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Half the work for data scientists and analysts is developing an analytical report or model that works. A good portion of the rest of their work is convincing people on the business side to actually use the data product.
But even if they do hit those first points, problems can still arise down the line. Failing to consider scalability of analytics architecture at an early stage can cause popular data tools to bog down and diminish their usability just as staff from the business side are adopting it.
This was the experience of Cox Automotive Media Group before implementing a Hadoop cluster three years ago. Speaking at the SAS Analytics Experience conference in Las Vegas last week, Shawn Hushman, vice president of decision sciences and valuations at the company, said Cox was using IBM Netezza as an analytical database -- but eventually it just couldn't keep up.
"We were running SQL queries that would run for three days and then fail," he said. The issue was that they were running out of space and processing power in the database, but the cost of the appliance made it unfeasible to add more. Basic data management processes were taking up all the compute resources, which left none for analytics queries.
Analysts shouldn't have to worry about data processing
Hushman and his team have since implemented a Hadoop cluster that handles all the data processing tasks of ingesting and storing data. A separate SAS server is used for analytics. This has freed up compute resource in the analytics architecture and allowed the company to do more advanced machine learning, such as real-time scoring of site visitors to determine whether they should be given a promotional offer. It's also helped allow more traditional data models, such as tools to measure visitor engagement or predict the value of vehicles, scale up.
"I don't want my team worrying about whether the data is being processed correctly or tracking down failures," Hushman said. "I want them thinking about how to make what we do better."
But even though tackling scalability at an early stage can make everything easier down the road, that doesn't mean it's always simple or easy. Jeff Parkinson, vice president of customer operations at Dow Jones, said that when he started thinking about how to modernize the organization's data infrastructure, there was pressure to deliver more tangible products first.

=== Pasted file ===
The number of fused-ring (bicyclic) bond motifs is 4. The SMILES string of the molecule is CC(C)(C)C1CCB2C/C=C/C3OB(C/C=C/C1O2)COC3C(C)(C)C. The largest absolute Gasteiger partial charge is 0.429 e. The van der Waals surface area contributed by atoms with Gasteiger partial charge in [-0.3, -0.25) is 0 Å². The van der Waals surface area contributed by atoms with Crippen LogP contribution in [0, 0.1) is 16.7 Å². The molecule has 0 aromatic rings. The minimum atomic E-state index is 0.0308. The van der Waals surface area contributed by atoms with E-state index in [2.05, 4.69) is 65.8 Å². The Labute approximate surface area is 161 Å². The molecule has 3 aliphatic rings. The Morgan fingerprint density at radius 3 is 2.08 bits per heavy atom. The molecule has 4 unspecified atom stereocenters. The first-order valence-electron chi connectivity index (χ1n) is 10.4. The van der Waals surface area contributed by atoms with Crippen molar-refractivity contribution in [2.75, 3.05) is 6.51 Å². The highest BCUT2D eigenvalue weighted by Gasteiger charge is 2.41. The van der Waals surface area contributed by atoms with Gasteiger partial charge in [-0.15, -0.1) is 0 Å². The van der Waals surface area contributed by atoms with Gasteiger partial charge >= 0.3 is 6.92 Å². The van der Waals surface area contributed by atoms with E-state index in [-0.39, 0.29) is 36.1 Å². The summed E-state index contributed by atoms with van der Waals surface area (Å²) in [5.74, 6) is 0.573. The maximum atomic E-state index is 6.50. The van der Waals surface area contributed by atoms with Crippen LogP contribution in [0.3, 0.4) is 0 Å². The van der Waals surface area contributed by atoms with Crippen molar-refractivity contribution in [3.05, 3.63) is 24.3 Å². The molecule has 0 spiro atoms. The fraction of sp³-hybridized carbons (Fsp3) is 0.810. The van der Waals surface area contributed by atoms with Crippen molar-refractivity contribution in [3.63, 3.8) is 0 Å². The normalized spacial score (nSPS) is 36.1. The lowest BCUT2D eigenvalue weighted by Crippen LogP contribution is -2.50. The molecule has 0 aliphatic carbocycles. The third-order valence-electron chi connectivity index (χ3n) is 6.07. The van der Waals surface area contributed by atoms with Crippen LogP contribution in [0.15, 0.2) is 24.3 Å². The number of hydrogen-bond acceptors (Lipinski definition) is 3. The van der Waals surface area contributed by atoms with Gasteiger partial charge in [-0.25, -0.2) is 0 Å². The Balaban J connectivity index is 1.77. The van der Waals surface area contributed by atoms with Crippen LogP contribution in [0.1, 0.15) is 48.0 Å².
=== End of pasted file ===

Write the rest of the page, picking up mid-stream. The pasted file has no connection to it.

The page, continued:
Make the benefits of infrastructure clear
Parkinson said data infrastructure is "invisible" to upper management at Dow Jones, which owns publications including The Wall Street Journal, Barron's and MarketWatch. This made it difficult to get funding when he wanted to move from a collection of seven legacy databases, including a mainframe with an "antiquated" data model, to a more modern, centralized cloud infrastructure. He found that most people wanted accessible data visualizations. It took some convincing to get management to understand that visualization tools should be the last thing added, and that setting up the data pipelines would lay the groundwork for future scalable success.
"We could do good [visualizations] once, paint a pretty picture for them, but without that core we couldn't do it again," he said.
Parkinson was eventually able to convince management to fund a project in Amazon Redshift. Dow Jones uses the database to ingest customer data into a single location, and SAS software to analyze it.
Customer service is the biggest beneficiary of the new analytics architecture. The team is now able to optimize customer interactions, modeling which customers are likely to respond to specific offers. Subscribers can now be seen by region and run models to know if it makes sense to continue daily delivery of newspapers or identify customers who are on trial subscriptions who might respond to marketing campaigns aimed at convincing them to become full subscribers.
Parkinson said the centralized database has allowed his team to put these tools in the hands of marketers and customer service departments. "We started in a very bad spot, and very quickly we were able to turn it around," he said.
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